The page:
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  • » 10/16/2008, 00.00

    IRAQ

    Kurds and Arabs exchange accusations over attacks on Christians in Mosul



    The government says it does not believe that al Qaeda is behind the killings. Condemnation of the attacks has also come from the the highest Shiite authority, grand ayatollah Ali Sistani.

    Baghdad (AsiaNews/Agencies) - Who is behind the attacks on Christians in Mosul? The Iraqi government says it does not believe that this is al Qaeda, while media sources note that most of the people struck lived in the area controlled by Kurdish militias. The Kurdish regional government denounces the "malign efforts" of those who want to "conceal the truly guilty," denounced as "religious fanatics," and "orders" all ministers to help those who have been struck.

    The exchange of accusations over responsibility for the attacks against Christians in Mosul seems to confirm the at least predominantly political nature of what is taking place in a city that is at the center of Kurdish and "Arab" claims, in addition to being a region extremely rich in oil reserves. Condemnation of the attacks against Christians on the part of the highest Shiite authority, grand ayatollah Ali Sistani, seems to point in the same direction.

    The spokesman for Baghdad's interior ministry, Abdulkarim Khalaf, says "I do not think al-Qaeda is behind the attacks against Mosul Christians." One of the leading Iraqi newspapers, Azzaman, in reporting the statements by the spokesman, notes that "Most of the victims and the fleeing refugees lived on the left bank of the city where Kurdish militias are in control as it is mainly a Kurdish-inhabited area. Most of the Christians on the right bank of the Tigris River, a predominately Arab sector, are reported to have preferred to stay. Anti-Christian violence has concentrated in areas where Kurdish militias exercise almost full control. But residents say an explosive charge placed at the entrance of an ancient church in the Arab quarter went off on Tuesday, inflicting some material damage but causing no injuries."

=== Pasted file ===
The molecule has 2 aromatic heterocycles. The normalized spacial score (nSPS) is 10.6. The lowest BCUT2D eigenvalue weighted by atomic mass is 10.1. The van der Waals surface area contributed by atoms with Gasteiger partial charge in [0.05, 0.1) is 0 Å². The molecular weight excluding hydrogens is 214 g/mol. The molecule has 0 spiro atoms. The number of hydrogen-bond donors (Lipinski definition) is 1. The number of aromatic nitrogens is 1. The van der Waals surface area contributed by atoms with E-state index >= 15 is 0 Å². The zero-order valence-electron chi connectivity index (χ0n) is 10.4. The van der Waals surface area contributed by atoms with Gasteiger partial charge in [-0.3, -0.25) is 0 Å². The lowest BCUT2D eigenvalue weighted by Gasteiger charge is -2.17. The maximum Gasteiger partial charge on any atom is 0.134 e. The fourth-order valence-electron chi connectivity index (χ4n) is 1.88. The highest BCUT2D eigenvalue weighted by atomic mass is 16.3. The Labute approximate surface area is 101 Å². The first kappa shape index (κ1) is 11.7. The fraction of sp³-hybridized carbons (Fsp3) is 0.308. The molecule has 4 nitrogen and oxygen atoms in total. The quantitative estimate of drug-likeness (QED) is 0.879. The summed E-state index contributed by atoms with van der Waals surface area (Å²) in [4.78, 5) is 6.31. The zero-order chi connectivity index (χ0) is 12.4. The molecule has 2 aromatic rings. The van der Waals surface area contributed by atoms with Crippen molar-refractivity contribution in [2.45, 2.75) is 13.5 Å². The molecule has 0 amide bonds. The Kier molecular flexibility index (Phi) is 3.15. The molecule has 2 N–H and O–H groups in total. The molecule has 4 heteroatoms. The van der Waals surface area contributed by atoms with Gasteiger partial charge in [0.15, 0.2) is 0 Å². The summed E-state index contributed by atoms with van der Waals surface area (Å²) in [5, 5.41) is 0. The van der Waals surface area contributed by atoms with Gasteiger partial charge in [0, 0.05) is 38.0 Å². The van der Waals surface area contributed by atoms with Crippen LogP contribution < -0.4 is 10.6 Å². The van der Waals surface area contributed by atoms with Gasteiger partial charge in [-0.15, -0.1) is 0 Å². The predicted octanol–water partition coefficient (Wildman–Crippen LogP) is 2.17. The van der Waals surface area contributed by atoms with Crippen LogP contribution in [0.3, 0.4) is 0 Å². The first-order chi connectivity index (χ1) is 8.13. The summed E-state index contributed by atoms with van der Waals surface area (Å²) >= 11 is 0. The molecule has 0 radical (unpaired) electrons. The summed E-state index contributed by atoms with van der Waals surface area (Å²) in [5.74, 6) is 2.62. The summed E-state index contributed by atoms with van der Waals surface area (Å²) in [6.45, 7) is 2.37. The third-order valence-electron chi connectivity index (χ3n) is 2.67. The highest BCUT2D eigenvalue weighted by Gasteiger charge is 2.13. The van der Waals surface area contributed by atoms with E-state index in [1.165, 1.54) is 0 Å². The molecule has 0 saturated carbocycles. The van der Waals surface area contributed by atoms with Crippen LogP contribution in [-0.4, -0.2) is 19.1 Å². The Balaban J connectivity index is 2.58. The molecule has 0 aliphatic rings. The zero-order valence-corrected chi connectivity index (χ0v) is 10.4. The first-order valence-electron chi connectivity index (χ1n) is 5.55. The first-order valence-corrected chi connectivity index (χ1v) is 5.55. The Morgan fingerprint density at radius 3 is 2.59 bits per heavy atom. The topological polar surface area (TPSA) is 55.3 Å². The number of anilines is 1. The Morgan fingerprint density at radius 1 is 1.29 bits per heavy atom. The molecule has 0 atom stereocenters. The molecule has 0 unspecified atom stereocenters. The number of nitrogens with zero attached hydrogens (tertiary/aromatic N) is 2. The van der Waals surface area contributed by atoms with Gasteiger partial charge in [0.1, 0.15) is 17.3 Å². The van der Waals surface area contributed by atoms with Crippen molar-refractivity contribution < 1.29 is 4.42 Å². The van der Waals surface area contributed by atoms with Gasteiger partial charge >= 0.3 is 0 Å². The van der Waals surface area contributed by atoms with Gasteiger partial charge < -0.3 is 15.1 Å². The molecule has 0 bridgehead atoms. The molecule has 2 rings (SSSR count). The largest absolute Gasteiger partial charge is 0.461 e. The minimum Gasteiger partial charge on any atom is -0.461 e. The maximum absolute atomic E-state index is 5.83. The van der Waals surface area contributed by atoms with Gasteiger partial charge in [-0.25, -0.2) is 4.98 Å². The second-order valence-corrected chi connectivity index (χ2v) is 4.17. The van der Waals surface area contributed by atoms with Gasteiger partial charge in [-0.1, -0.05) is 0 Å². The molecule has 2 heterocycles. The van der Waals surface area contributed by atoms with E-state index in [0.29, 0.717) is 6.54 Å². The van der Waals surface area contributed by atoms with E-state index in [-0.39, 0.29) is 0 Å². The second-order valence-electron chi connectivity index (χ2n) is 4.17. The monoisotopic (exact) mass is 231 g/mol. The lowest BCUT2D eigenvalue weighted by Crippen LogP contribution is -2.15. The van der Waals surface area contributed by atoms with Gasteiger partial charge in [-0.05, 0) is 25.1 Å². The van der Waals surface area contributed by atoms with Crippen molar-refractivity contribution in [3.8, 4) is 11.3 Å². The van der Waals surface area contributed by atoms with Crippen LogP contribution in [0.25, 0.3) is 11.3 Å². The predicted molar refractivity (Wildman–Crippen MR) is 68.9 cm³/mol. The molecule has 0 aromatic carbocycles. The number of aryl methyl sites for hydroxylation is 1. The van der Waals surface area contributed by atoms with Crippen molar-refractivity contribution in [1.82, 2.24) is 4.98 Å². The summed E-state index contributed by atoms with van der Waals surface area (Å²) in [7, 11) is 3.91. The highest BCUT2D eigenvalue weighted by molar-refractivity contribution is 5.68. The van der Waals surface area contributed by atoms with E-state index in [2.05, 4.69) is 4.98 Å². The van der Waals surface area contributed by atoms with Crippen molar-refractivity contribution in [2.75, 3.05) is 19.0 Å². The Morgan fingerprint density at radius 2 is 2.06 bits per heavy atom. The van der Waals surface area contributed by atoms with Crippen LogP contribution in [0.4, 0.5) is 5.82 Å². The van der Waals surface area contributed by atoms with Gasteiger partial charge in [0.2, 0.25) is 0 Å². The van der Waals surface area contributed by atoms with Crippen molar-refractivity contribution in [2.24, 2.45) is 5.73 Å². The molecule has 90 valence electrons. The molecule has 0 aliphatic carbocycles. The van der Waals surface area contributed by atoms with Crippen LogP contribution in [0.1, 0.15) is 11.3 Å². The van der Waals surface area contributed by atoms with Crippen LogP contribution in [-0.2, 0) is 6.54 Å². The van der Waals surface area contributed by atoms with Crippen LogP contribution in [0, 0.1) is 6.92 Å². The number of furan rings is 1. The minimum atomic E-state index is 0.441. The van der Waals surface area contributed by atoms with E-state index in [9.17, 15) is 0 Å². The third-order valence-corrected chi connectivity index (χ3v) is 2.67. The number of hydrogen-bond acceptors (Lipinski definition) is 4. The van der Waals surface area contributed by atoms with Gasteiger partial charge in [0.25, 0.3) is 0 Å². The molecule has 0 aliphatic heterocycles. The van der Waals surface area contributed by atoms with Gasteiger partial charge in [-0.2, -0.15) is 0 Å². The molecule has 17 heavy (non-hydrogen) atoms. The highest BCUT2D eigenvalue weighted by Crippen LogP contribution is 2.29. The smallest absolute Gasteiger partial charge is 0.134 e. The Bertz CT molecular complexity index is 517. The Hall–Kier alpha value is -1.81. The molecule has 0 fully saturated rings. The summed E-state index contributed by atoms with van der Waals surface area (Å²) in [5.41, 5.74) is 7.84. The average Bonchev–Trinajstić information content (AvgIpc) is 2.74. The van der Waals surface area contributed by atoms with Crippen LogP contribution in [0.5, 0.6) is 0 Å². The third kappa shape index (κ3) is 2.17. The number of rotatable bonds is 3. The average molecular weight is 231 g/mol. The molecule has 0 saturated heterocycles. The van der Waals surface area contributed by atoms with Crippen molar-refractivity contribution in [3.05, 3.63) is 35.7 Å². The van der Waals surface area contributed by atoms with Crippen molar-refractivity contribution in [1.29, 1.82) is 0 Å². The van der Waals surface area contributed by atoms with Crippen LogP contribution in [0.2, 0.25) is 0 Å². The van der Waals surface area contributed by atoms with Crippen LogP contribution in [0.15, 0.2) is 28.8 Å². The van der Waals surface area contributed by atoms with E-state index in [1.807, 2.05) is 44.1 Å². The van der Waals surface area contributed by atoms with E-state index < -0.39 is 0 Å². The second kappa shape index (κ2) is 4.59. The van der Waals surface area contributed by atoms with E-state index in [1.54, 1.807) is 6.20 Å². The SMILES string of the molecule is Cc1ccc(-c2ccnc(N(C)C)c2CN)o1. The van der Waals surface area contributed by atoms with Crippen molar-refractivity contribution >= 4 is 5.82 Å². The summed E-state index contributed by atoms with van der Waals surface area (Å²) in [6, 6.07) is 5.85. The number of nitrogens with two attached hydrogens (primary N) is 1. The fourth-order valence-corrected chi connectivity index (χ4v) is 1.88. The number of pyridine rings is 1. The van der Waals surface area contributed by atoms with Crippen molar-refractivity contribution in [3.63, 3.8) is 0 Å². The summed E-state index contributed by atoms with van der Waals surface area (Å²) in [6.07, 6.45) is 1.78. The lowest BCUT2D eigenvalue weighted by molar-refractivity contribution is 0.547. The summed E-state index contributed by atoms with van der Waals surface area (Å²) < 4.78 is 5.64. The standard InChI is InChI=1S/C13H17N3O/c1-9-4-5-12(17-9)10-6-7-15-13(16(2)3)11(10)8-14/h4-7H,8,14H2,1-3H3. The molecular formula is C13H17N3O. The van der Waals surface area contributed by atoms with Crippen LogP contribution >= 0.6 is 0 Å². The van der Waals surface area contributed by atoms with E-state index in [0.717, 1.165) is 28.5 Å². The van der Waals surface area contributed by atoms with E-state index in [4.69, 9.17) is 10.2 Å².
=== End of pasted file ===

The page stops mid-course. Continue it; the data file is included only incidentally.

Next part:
For its part, the Kurdish regional government accuses "religious fanatics and terrorists groups," and, the news agency AINA says, "has ordered all ministries, departments and relevant parties to assist and help the victims as much as possible." The Kurdish government also "forcefully condemns" the attacks and those who accuse the Kurds, and "we reiterate our support for the full rights of the Christians in provincial councils, under article 50 of the provincial election law." This is the norm that reserved representation at this level for the minorities, and which parliament, at the moment of approving the law, struck down. In the face of the protests of Christians and international criticisms, the president of the republic promised that the principle will be reintroduced.

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    See also

    29/09/2008 IRAQ
    Appeal from Archbishop Sako: politics is also trying to wipe out Iraqi Christians
    The archbishop of Kirkuk launches an appeal to the government and to UN representatives, for the protection of Christians and other minorities, excluded from the new law that will regulate the provincial elections. Yesterday, in all of Iraqi Kurdistan, demonstrations were held after the Sunday Masses.

    09/08/2008 IRAQ
    Kurdish prime minister Barzani in Kirkuk to promote "peace and harmony"
    The head of the government of Kurdistan has met with religious leaders and political representatives of the city. Archbishop Sako says he hopes that peace may not be mere "talk", but may become the concrete element on which to "rebuild society". Tension eases after violence of recent weeks.

    19/01/2010 IRAQ
    Mosul: targeted execution of Christians continues in media and government silence
    Yesterday an armed group killed a 45 year-old businessman. It is the second murder in less than 24 hours. Witnesses said security forces were at the scene but did not intervene. AsiaNews sources: they blame al Qaeda, but Christians are victims "of the power struggle" between Arabs and Kurds.

    03/03/2016 19:13:00 IRAQ
    Without a home or job, conditions for Mosul refugees is getting worse, Erbil priest says

    Many families have been forced to go back to tents because they cannot affor the rend for a house. Jobs are scarce, and even those who have one are often not paid. Going home to Mosul and the Nineveh Plain is increasingly remote. Lent celebrations bring a sense of community. Little Miriam’s story and the value of forgiveness offer important lessons. Fr Jalal Yako, who runs a refugee camp near Erbil, talks about his work.



    27/06/2017 19:53:00 IRAQ
    For Catholic Leader, Mosul's liberation from IS is near with reconstruction to follow

    Duraid Hikmat Tobiya said that only a "few areas" remain in jihadi hands. Iraqi forces repel an IS counter-offensive. The fate of civilians remains a major concern. So far, more than 800,000 people have been displaced. Extremism must be controlled in sermons and school curricula. From Mosul comes an appeal to rebuild the mosque and minaret destroyed by the Islamic State.





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